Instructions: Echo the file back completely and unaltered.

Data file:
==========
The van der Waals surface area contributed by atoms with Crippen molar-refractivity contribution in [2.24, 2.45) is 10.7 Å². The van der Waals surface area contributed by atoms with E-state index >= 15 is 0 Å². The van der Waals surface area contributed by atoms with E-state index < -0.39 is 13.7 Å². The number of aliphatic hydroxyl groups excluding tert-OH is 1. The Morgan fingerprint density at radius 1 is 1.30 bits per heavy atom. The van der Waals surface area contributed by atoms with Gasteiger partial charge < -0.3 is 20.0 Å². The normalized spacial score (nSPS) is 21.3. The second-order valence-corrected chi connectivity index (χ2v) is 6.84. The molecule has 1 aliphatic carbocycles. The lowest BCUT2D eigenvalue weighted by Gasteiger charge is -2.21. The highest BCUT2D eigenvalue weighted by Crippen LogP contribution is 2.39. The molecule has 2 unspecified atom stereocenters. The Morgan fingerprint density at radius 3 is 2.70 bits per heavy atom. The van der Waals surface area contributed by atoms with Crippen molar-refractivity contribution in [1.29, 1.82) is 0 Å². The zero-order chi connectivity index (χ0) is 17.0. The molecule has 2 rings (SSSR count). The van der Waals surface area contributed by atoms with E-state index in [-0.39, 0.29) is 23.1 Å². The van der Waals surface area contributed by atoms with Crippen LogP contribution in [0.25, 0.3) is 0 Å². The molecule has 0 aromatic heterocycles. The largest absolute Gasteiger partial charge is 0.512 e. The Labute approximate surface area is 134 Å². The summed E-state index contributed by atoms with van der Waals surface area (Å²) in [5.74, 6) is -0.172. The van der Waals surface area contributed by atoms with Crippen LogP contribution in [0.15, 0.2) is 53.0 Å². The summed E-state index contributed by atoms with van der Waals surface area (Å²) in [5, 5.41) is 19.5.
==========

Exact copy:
The van der Waals surface area contributed by atoms with Crippen molar-refractivity contribution in [2.24, 2.45) is 10.7 Å². The van der Waals surface area contributed by atoms with E-state index >= 15 is 0 Å². The van der Waals surface area contributed by atoms with E-state index < -0.39 is 13.7 Å². The number of aliphatic hydroxyl groups excluding tert-OH is 1. The Morgan fingerprint density at radius 1 is 1.30 bits per heavy atom. The van der Waals surface area contributed by atoms with Gasteiger partial charge < -0.3 is 20.0 Å². The normalized spacial score (nSPS) is 21.3. The second-order valence-corrected chi connectivity index (χ2v) is 6.84. The molecule has 1 aliphatic carbocycles. The lowest BCUT2D eigenvalue weighted by Gasteiger charge is -2.21. The highest BCUT2D eigenvalue weighted by Crippen LogP contribution is 2.39. The molecule has 2 unspecified atom stereocenters. The Morgan fingerprint density at radius 3 is 2.70 bits per heavy atom. The van der Waals surface area contributed by atoms with Crippen molar-refractivity contribution in [1.29, 1.82) is 0 Å². The zero-order chi connectivity index (χ0) is 17.0. The molecule has 2 rings (SSSR count). The van der Waals surface area contributed by atoms with E-state index in [-0.39, 0.29) is 23.1 Å². The van der Waals surface area contributed by atoms with Crippen LogP contribution in [0.25, 0.3) is 0 Å². The molecule has 0 aromatic heterocycles. The largest absolute Gasteiger partial charge is 0.512 e. The Labute approximate surface area is 134 Å². The summed E-state index contributed by atoms with van der Waals surface area (Å²) in [5.74, 6) is -0.172. The van der Waals surface area contributed by atoms with Crippen LogP contribution in [0.15, 0.2) is 53.0 Å². The summed E-state index contributed by atoms with van der Waals surface area (Å²) in [5, 5.41) is 19.5.